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State Liquor Authority appeals court ruling on 'incidental music'

State Liquor Authority appeals court ruling on 'incidental music'

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The Sportsmens Tavern and new language in new SLA guidelines

A show at Sportsmen's Tavern with social distancing and other precautions in place earlier this summer.

The New York State Liquor Authority has appealed a State Supreme Court ruling from last month that halted the state's pandemic-related ban on advertised and ticketed shows at the Sportsmen’s Tavern and other licensed bars and restaurants across the state.

Justice Frank Sedita III, in his ruling, called the regulations "not only excessive but also irrational" and he ordered the SLA to stop enforcing its incidental music guidelines.

In its appeal to the Appellate Division in Rochester, filed Thursday, the authority said its "appeal is taken from each and every part of that order."

"The courts have long held businesses do not have a right to free speech if they are advertising something that is illegal -- and that includes live music events, which have been banned statewide since March to protect New Yorkers during this global pandemic," according to a statement from the agency. "The SLA has filed an immediate appeal and the order has been stayed. With cases rising in other states and efforts underway to stamp out COVID hotspots and prevent a second wave here in New York, we will continue to vigorously defend the policies that have helped our state achieve one of the lowest infection rates in the country.” 

The Black Rock bar and restaurant took the state to court, calling it absurd that it could offer live music but not communicate to the public who would be performing through either advertising or ticketing.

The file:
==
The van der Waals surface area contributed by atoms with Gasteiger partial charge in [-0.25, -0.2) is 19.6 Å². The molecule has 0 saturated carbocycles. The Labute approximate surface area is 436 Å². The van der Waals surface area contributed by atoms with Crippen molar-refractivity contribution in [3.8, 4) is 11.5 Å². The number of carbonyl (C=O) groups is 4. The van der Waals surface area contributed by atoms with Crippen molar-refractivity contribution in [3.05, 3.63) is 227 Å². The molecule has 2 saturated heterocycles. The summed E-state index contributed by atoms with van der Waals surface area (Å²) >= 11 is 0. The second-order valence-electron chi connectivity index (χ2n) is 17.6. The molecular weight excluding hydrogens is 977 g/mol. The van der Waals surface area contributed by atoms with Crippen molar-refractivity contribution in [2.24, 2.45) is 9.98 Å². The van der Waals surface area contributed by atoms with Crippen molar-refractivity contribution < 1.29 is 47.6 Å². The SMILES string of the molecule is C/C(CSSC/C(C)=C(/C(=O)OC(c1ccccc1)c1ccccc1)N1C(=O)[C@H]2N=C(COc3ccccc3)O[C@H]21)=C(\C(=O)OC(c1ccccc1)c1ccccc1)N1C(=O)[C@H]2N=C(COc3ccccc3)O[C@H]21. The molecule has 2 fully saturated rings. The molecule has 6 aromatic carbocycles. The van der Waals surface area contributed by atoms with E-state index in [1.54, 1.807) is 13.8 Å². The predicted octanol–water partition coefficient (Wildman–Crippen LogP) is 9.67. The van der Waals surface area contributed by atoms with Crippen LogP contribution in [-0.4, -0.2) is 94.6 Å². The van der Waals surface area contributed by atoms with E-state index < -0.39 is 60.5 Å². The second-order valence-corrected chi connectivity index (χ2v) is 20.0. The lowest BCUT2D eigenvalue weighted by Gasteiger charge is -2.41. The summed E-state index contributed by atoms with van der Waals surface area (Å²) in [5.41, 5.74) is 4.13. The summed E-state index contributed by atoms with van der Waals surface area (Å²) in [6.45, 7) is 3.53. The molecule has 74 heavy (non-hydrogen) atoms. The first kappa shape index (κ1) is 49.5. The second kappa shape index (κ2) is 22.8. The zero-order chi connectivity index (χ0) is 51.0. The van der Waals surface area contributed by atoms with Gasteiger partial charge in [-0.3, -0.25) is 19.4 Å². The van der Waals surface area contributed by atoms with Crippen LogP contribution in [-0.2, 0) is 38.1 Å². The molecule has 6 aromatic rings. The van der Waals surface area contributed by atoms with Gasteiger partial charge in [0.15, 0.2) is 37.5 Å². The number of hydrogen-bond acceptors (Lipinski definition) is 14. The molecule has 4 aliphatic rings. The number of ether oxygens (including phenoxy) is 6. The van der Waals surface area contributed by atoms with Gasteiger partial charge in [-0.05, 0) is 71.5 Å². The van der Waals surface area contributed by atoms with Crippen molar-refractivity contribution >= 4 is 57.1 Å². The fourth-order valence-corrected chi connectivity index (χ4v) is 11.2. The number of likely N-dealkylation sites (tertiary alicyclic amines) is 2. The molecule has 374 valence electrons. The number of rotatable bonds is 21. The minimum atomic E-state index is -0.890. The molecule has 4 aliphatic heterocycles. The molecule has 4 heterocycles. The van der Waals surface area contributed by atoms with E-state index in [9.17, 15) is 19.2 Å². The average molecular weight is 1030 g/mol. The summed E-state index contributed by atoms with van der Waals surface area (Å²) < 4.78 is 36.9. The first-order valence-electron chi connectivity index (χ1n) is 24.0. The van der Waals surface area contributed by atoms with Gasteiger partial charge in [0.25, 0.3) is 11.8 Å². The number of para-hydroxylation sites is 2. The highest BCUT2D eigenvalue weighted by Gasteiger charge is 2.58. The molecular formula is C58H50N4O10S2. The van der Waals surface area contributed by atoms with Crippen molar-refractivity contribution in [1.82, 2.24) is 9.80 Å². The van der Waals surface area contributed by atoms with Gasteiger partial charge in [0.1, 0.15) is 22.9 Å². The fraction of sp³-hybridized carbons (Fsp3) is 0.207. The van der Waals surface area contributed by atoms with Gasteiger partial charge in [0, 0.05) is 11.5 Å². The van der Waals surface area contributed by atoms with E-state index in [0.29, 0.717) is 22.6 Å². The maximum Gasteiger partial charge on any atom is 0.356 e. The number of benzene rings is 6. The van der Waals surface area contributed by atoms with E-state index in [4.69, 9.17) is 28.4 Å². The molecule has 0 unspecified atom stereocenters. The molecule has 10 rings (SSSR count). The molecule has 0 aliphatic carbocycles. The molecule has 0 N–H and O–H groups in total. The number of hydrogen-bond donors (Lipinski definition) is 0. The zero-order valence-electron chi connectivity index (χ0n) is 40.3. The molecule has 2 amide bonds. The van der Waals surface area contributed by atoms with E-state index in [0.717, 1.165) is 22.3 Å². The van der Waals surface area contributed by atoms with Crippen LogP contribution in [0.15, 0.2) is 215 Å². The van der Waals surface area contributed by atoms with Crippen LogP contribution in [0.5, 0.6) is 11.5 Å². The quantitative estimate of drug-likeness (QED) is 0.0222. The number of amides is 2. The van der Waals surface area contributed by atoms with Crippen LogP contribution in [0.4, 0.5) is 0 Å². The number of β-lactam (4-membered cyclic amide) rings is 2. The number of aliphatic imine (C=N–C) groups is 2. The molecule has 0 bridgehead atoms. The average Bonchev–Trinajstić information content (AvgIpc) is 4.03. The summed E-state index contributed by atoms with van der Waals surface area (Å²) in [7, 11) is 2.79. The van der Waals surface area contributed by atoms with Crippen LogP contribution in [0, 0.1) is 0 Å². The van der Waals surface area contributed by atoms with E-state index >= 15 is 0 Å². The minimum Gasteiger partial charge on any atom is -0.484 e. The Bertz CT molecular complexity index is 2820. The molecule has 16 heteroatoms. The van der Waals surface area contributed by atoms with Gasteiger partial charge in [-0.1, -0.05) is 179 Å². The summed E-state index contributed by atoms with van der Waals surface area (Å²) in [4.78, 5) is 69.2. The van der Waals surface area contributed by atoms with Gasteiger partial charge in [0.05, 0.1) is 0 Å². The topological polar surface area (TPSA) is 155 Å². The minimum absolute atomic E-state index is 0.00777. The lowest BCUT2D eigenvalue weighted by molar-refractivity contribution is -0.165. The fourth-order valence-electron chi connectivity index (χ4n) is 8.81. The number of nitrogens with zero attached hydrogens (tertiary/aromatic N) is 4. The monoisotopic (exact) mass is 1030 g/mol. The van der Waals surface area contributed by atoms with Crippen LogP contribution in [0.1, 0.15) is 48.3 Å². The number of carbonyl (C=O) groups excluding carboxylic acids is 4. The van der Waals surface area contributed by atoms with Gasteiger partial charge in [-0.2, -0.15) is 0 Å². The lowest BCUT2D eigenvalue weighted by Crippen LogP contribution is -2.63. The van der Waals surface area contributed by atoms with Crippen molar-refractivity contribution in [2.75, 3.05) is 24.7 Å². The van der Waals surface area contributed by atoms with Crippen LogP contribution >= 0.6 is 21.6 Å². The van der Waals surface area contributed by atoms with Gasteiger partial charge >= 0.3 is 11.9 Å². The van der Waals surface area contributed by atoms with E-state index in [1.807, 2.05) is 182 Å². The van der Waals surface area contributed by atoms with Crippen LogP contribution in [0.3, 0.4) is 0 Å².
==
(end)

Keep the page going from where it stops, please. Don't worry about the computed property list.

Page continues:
The authority had put in place rules allowing "only incidental music," meaning music should be incidental to the dining experience and not the draw itself.

In the Sportsmen's hearing, Joel Terragnoli, counsel for the State Liquor Authority, contended the establishments should not be free to advertise and sell tickets and operate a live show/entertainment venue under the guise of running a bar and restaurant.

"What this case is about is freedom of expression; that is, the freedom of a business owner to communicate with the public at large regarding who will be performing and when they will be performing at his bar and restaurant," Sedita said at the Sportsmen's hearing. "Stated another way, this case is not so much about ensuring the public safety as it is about the permissible limits of state power to regulate the speech and the conduct of its citizens."

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Enterprise Editor

In my 24th year at The News, I rely on spreadsheets for stories and maps. So I like data. A lot. Still chasing stories at courthouses. A Missouri and Syracuse grad.

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